The challenge is to devise a formula for the amount of change to be expected. Rather than have one accumulative change amount maybe it would be better to have several change types with their amounts. Sensors have a change in reading only. An edge could have a change in position amount, a change in reading range, a change in reflectivity. A line could have a change in position, a change in size and a change in reading. A combination of lines could have a change in position, size, reading, reflectivity and negativity. Then a summation change formula could be used to compare changes of experiences to determine the most attractive and whether it exceeded the concentration level. As lines and edges are combined to form bigger combinations the changes of the parts are somehow “added” to give the combinations change rating.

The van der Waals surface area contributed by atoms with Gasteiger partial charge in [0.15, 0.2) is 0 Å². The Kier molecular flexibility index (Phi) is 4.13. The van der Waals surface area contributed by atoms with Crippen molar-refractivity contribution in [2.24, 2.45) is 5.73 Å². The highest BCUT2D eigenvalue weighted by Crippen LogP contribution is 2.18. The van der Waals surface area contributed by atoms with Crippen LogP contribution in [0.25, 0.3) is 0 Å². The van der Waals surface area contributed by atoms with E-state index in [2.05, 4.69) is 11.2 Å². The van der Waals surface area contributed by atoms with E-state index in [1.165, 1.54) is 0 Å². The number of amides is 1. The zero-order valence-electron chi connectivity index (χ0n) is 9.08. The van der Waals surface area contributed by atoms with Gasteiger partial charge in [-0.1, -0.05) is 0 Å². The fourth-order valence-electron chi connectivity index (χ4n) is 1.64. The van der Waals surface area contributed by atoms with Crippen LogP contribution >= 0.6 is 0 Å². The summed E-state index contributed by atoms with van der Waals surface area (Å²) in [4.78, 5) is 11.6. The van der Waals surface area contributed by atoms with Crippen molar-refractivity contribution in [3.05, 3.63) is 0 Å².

This would seem to imply that the sensor-detected change from one frame to the next is only used in sensor differences. But that is not true. The change in readings for lines and edges are based on the sensor-detected change. Position, size, reflection and negativity change are not based on sensor-detected change, they are determined from position and relative readings.
28th Aug 2008 Novel versus new lines
I can detect a novel line combination at any level because it does not exist in the object tree. Then there are new line combinations that appear in a frame at each level. These include any novel ones at this level. New lines are detected after eliminating all the simplest changes at each level. An approach might work as follows.
- At Level 0 all lines and edges are treated as known, not novel.
- Find all the simplest changes between frames.